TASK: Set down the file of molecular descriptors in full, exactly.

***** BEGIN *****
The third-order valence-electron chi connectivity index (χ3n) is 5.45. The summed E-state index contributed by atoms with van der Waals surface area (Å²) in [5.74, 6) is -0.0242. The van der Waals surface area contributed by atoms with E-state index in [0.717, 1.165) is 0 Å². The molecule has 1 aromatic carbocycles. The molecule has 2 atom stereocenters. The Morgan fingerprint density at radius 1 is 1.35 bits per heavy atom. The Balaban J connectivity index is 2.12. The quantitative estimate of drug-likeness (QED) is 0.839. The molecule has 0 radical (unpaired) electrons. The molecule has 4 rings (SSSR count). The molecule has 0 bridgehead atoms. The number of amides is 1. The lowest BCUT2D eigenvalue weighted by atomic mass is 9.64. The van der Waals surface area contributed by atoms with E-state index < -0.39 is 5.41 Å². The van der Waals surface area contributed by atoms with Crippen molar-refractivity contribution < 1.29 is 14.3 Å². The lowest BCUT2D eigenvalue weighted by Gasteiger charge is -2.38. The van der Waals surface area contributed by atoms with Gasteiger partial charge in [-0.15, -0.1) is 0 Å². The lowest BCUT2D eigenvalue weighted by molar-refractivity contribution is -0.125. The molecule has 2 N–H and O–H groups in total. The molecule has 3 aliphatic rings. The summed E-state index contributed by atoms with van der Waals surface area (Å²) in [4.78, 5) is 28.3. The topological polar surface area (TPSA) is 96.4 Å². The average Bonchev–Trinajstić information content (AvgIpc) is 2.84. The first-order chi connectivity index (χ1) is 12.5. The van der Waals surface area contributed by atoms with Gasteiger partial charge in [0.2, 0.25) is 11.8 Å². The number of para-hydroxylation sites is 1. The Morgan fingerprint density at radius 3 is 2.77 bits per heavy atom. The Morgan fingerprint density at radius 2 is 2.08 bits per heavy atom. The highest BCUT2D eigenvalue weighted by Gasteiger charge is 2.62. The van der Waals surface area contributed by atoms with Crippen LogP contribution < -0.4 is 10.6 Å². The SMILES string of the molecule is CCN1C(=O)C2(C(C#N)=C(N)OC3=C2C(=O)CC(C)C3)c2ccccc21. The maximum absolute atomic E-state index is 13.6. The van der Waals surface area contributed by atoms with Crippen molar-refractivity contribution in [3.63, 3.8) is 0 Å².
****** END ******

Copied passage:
The third-order valence-electron chi connectivity index (χ3n) is 5.45. The summed E-state index contributed by atoms with van der Waals surface area (Å²) in [5.74, 6) is -0.0242. The van der Waals surface area contributed by atoms with E-state index in [0.717, 1.165) is 0 Å². The molecule has 1 aromatic carbocycles. The molecule has 2 atom stereocenters. The Morgan fingerprint density at radius 1 is 1.35 bits per heavy atom. The Balaban J connectivity index is 2.12. The quantitative estimate of drug-likeness (QED) is 0.839. The molecule has 0 radical (unpaired) electrons. The molecule has 4 rings (SSSR count). The molecule has 0 bridgehead atoms. The number of amides is 1. The lowest BCUT2D eigenvalue weighted by atomic mass is 9.64. The van der Waals surface area contributed by atoms with E-state index < -0.39 is 5.41 Å². The van der Waals surface area contributed by atoms with Crippen molar-refractivity contribution < 1.29 is 14.3 Å². The lowest BCUT2D eigenvalue weighted by Gasteiger charge is -2.38. The van der Waals surface area contributed by atoms with Gasteiger partial charge in [-0.15, -0.1) is 0 Å². The lowest BCUT2D eigenvalue weighted by molar-refractivity contribution is -0.125. The molecule has 2 N–H and O–H groups in total. The molecule has 3 aliphatic rings. The summed E-state index contributed by atoms with van der Waals surface area (Å²) in [4.78, 5) is 28.3. The topological polar surface area (TPSA) is 96.4 Å². The average Bonchev–Trinajstić information content (AvgIpc) is 2.84. The first-order chi connectivity index (χ1) is 12.5. The van der Waals surface area contributed by atoms with Gasteiger partial charge in [0.2, 0.25) is 11.8 Å². The number of para-hydroxylation sites is 1. The Morgan fingerprint density at radius 3 is 2.77 bits per heavy atom. The Morgan fingerprint density at radius 2 is 2.08 bits per heavy atom. The highest BCUT2D eigenvalue weighted by Gasteiger charge is 2.62. The van der Waals surface area contributed by atoms with Crippen LogP contribution < -0.4 is 10.6 Å². The SMILES string of the molecule is CCN1C(=O)C2(C(C#N)=C(N)OC3=C2C(=O)CC(C)C3)c2ccccc21. The maximum absolute atomic E-state index is 13.6. The van der Waals surface area contributed by atoms with Crippen molar-refractivity contribution in [3.63, 3.8) is 0 Å².